We have previously shown that chronic nicotine self-administration augments the HPA axis response to mild footshock stress (Chen et al. 2008). To our knowledge, the current studies are the first to characterize concomitant changes in glutamate and GABA within the PVN during stress in animals self-administering drug and control. These experiments demonstrate that chronic nicotine self-administration altered both excitatory and inhibitory neurotransmission within the PVN during mild stress by augmenting glutamate and diminishing GABA release, in each case approximately twofold more than in controls. The significance of these changes for HPA function was determined in pharmacological studies that showed blockade of PVN glutamate receptors prevented the augmented ACTH and corticosterone responses to footshock during nicotine self-administration. Additionally, blockade of inhibitory GABA-B receptors in the PVN enhanced the corticosterone response to footshock to a greater extent in rats self-administering saline compared to nicotine, indicating that CRF neurons are relatively disinhibited during mild footshock stress in rats self-administering nicotine. These findings indicate that both enhanced PVN glutamate and reduced GABA neurotransmission participate in augmenting HPA responsiveness to footshock during nicotine self-administration (Fig. 7).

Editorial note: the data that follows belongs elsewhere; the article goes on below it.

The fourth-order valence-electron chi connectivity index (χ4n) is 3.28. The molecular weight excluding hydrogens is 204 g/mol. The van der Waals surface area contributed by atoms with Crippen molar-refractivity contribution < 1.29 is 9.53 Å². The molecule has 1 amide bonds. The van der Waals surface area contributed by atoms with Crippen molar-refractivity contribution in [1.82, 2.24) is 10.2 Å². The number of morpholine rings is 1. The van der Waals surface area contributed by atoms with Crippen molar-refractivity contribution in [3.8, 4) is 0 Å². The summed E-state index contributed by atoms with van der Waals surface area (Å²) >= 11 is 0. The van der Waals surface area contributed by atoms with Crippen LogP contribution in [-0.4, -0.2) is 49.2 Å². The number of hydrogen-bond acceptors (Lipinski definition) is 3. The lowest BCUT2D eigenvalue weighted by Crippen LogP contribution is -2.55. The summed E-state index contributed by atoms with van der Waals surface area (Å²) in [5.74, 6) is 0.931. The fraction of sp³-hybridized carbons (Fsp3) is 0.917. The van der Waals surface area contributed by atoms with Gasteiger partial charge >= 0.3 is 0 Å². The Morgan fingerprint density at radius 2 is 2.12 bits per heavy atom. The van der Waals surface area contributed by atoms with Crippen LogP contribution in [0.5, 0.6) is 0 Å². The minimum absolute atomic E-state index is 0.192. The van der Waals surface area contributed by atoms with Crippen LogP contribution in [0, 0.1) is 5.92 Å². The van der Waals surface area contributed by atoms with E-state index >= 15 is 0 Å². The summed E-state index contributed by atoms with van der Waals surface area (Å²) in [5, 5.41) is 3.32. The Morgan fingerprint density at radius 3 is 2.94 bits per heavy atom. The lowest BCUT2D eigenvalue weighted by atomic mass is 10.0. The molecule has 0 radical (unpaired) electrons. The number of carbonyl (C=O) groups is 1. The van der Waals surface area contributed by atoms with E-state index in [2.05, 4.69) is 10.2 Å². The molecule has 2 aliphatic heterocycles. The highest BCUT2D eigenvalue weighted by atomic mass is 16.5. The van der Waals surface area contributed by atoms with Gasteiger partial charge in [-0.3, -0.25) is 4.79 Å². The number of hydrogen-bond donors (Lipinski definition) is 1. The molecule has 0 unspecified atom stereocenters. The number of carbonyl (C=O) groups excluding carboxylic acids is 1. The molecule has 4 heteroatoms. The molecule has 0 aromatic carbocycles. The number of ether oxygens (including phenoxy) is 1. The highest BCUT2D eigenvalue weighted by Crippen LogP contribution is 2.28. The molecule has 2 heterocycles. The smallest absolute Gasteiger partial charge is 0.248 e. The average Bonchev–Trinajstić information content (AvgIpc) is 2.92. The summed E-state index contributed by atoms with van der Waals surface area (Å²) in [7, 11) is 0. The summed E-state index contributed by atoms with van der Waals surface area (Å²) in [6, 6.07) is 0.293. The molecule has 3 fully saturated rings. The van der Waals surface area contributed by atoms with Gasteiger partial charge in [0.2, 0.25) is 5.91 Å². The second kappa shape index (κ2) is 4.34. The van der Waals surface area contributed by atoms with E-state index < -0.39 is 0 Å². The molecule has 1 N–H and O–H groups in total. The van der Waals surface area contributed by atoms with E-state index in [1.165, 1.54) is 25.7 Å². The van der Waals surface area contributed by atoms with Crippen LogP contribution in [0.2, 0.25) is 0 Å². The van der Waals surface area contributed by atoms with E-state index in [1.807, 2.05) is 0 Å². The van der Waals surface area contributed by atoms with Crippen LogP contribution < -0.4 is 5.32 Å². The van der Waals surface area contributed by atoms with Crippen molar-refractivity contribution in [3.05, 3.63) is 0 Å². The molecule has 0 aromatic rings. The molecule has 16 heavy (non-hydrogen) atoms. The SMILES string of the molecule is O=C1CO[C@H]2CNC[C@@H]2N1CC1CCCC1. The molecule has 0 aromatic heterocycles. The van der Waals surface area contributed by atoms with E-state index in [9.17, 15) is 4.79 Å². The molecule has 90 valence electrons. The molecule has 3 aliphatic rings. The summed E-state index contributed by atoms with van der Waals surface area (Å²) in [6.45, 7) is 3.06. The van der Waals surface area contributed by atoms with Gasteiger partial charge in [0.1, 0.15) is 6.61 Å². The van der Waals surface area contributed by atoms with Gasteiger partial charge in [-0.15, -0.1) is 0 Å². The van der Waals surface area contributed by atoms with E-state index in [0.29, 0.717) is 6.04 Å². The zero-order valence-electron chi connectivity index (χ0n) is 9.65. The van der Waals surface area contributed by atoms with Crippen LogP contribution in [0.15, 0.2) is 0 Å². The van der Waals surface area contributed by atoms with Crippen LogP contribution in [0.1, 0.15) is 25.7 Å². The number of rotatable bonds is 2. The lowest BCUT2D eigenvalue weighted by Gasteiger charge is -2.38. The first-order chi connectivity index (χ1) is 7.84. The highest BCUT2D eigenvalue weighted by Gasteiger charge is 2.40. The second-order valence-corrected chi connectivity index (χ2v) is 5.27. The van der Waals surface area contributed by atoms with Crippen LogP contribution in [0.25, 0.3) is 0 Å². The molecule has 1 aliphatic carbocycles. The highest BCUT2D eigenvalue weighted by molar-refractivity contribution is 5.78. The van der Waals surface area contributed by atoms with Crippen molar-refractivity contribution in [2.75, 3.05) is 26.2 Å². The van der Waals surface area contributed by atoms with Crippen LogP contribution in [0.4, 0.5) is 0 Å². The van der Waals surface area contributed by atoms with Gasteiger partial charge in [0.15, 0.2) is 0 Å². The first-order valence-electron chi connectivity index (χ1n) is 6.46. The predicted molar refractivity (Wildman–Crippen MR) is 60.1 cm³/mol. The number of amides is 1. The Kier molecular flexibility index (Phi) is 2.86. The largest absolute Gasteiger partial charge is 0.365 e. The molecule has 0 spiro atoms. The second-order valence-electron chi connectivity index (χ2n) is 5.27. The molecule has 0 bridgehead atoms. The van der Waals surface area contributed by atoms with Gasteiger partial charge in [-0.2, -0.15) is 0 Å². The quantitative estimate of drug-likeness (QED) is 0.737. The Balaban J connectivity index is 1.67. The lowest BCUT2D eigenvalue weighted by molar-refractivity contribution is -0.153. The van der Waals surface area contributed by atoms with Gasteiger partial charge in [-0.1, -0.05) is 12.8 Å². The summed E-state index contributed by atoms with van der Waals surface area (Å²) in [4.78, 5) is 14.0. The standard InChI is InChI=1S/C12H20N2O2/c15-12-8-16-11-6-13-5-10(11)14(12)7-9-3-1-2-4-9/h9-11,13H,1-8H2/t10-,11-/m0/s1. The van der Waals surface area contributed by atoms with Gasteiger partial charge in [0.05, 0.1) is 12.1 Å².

Stimulation of the HPA by stressors depends, in part, on glutamatergic inputs to pcPVN (Herman et al. 2004). Forced swim stress, restraint, and immobilization have been reported to increase glutamate release in medial prefrontal cortex, hippocampus, and central amygdala (Moghaddam 2002; Ebner et al. 2005; Pung et al. 2006; Zhu et al. 2008). To our knowledge, the effect of stress on PVN glutamate levels has not been reported. Mild footshock stress significantly increased PVN glutamate release in rats self-administering saline and to a greater extent in those receiving nicotine. Intra-PVN kynurenic acid prevented the nicotine self-administration-enhanced release of corticosterone induced by footshock, but did not attenuate the overall corticosterone response to stress in rats self-administering saline. The peak corticosterone response was, however, reduced by 20% in the saline group. The failure of kynurenic acid to block the overall corticosterone response, which differs from a report showing that intra-PVN microinjection of kynurenic acid significantly reduced restraint stress (30 min)-induced corticosterone release by 24%, may reflect the magnitude of both the stressor stimulus and the corticosterone response to restraint stress versus mild footshock stress (Ziegler and Herman 2000). Corticosterone was elevated to a greater degree and for a much longer duration (150 min) after acute restraint compared with footshock (duration: 35 min) (Ziegler and Herman 2000). Although kynurenic acid induced a small but significant reduction in the peak corticosterone level of rats self-administering saline (20%), the rapidly declining corticosterone levels make it difficult to detect a difference at the later time points (i.e. 35 and 55 min). Nevertheless, a higher dose of kynurenic acid might be more efficacious. Therefore, it is likely that footshock-induced glutamate release contributes to the elevation of corticosterone in rats self-administering saline. In the nicotine self-administration group, the exaggerated release of PVN glutamate is necessary for the enhanced corticosterone response to footshock, which depends on the augmented release of ACTH (see Fig. 5). The efficacy of intra-PVN kynurenic acid in blocking the augmentation of ACTH implicates pcPVN hypophysiotropic CRF neurons in the action of this enhanced glutamate release.